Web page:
Letters about koalas, Toondah Harbour and new apartment blocks in Capalaba

Letters to Redlands2030 about koalas, Toondah Harbour and Capalaba hi-rise apartments

This week’s community comments deal with the sad state of koala politics, missed economic opportunities for the new Toondah Harbour development to connect to the Cleveland CBD and the predicted traffic chaos on narrow Capalaba streets when six 6-storey towers are built.

Koala politics – why people have no confidence in pollies

One has to wonder why the State Government and local Council make laws protecting koalas and then totally ignore them when a developer requests it.

These days, people have absolutely no confidence of the word and promises of those in power and they also totally disregard all of the community plans that are supposed to be the structure for the coming years. Local people’s wishes are ignored and it is only the developers who get what they want.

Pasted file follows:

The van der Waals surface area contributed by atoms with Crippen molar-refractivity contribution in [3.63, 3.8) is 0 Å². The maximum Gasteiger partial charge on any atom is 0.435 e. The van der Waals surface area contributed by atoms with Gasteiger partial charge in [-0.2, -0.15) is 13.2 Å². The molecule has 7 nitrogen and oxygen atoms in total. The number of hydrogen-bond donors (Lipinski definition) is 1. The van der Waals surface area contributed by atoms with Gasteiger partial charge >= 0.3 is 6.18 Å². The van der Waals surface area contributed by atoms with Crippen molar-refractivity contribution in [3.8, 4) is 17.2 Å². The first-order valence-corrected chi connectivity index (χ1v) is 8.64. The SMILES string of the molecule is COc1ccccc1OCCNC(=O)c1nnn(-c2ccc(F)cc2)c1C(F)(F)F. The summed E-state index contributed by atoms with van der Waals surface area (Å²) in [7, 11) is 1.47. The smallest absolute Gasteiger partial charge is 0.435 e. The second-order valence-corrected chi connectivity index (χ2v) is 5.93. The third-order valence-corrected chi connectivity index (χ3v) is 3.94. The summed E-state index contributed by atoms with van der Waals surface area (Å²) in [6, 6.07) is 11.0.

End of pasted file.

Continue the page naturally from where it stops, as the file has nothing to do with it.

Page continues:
If the Council is going to proceed with their current strategy of starving the koalas and making them homeless, surely it would be kinder to just shoot the lot so they don’t suffer as they are now. They are such defenceless and harmless and charming animals that it is our duty to look after them. When foreign dignitaries visit we show them our koalas and then proceed to decimate their populations.

My outrage at this cruelty is boundless. If it were a domestic pet being starved and made homeless, it would have the authorities up in arms and the perpetrators charged and punished. How has politics changed so that we have absolutely no say in our own community? It is time for political reform so we can again have our opinions valued. We will be lucky to still have koalas in the Redlands by the next election and it will be too late.

G Heaven, Cleveland

Toondah Harbour exercise a missed opportunity for CBD